Of course, the impact on the producers is significant because they sold fair trade products to Nestlé. It will be difficult to find buyers to replace that sales volume. They already had the supply chain set up to sell to Nestlé, and then with very little warning, Nestlé dropped fair trade. This directly affects producers because another certification does not replace the income that the small producer gets under fair trade terms. That is one of the things that we must work towards more is increasing the commitment of companies to the producers they work with directly. Not just getting them to use the certification system, but committing to the small producers who sell in the Fairtrade system. The system is only a tool, the certificate is only a tool for producers to put the product on the market.
Fairtrade labels exist to serve farmers. They’re just a tool. Merling sets the record straight: The ultimate goal isn’t just to have a certified product, but for corporations to actually commit to working with small-scale farmers. To actually commit to trading fairly.
I wrap up my conversation with Merling looking toward the future and asking her what her hopes are for the future of fair trade, both as a farmer-led movement and for the fair trade market.
In the movement, there are always great challenges, such as the effective participation of farmers and artisans, because that requires time. Now with COVID, things and technological issues are changing so that farmers are always closer to the market. It is part of the challenges, we must decide how to develop global meetings in these new contexts, where the bigger decisions are made.
But our main challenge remains continuing to grow in the fair trade market since we still aren’t able to sell 50% of the crops grown by fair trade certified producers on fair trade terms. There are many other farmers who want to become fair-trade certified, but we still do not have a market to offer them. Our biggest challenge in the coming years is to showcase how fair trade is different. Then the fair trade market can grow and small farmers will be able to sell more of their products on fair trade terms. I believe that there is a great opportunity in the North American market. It is a huge market; we currently occupy a small part of that large market and we could eventually grow. But for that, we need to be united and strengthened.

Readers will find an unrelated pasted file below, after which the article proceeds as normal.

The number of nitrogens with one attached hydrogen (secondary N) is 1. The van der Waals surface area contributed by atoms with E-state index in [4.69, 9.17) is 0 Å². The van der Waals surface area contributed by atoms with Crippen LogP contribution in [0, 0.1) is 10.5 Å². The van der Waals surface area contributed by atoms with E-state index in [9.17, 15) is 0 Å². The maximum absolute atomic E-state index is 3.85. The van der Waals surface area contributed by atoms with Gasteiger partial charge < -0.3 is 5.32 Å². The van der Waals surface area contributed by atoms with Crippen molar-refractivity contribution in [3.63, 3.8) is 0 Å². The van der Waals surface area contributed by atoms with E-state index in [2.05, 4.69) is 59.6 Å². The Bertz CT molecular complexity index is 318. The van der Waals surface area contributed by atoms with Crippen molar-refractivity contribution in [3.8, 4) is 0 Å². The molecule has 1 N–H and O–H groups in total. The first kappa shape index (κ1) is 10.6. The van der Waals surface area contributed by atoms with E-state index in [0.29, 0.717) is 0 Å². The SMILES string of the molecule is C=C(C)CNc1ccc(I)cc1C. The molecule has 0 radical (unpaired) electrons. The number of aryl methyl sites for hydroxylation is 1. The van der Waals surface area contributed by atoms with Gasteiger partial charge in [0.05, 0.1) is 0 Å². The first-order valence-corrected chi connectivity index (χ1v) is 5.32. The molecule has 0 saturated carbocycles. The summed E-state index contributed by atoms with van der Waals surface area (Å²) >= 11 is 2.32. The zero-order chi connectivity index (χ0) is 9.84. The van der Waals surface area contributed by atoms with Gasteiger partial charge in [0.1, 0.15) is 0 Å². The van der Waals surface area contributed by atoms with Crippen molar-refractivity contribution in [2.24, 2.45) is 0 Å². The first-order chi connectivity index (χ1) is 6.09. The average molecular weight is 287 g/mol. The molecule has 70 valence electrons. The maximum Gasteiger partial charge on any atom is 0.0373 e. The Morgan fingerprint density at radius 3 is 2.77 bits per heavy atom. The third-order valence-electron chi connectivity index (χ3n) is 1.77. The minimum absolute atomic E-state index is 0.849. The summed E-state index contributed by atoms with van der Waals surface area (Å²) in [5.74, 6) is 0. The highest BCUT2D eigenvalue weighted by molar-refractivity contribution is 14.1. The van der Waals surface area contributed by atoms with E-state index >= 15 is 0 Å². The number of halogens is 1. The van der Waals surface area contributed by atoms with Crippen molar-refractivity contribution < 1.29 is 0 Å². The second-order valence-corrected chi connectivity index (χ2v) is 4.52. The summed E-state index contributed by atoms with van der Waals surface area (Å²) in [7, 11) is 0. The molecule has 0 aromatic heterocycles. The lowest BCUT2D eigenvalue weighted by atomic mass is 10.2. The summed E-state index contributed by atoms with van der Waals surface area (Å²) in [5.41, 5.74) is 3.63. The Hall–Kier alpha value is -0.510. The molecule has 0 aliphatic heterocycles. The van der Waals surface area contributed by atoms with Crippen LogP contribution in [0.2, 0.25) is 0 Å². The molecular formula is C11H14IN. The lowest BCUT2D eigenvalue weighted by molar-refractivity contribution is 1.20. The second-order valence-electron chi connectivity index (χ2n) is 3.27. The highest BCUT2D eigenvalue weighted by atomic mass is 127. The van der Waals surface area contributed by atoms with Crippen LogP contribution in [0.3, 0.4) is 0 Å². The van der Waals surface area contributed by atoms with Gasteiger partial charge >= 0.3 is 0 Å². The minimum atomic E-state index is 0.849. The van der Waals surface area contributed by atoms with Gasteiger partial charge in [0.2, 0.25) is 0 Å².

I believe that for us farmers in Latin America, and in the world where there are thousands of us small farmers, this time is a time when human beings must change our ways of seeing life. We cannot see ourselves as unique in any part of the world, together we are a whole. COVID-19 originated in China but is impacting everyone in the world. We too must see ourselves as a whole and that the welfare of our families will be the welfare of the consumers’ families. We need to keep working together. People need to continue to consume our products, our coffee, bananas, cocoa, and all the others. That way, we hope to have more fair exchanges and greater satisfaction in the lives of people and in our communities.
My conversation with Merling really highlights the tension that exists at the heart of fair trade. On the one hand, there is the farmer-driven movement for “more fair exchanges,” as she puts it. The vision of building a global trade system that mirrors our interconnectedness that Merling concludes with. Fair trade as a solidarity movement that bridges the globe.
And then there is this other aspect of fair trade: the reality of the market. Small-scale farmers have built up some amazing organizations in Nicaragua where Merling is based, and in Paraguay, where Andres and Manduvira are processing sugar. And in Ghana, where Safianu works with farmers growing oil palm. And in Côte d’Ivoire, where we started this series, talking to Franck and Fortin, of the Ivorian Fair Trade Network, whose members were selling cocoa to Nestlé.
These organizations allow farmers to process more of their crops on their own terms and keep more of their earnings. Fairtrade contracts may earn them a little more money. But if the goal is for that additional money to do the work of transforming lives and livelihoods the way that we talk about, there needs to be volume moving. More crops sold on those fair trade terms.
It was that quest for more fair trade sales that made campaigners push for Nestlé to switch to fair trade in the first place, before Nestlé decided to nix it. And it worked – sort of. For a decade, Nestlé’s UK KitKat bar was made with fair trade sugar and cocoa. But those sales were just a tiny fraction of Nestlé’s overall purchases.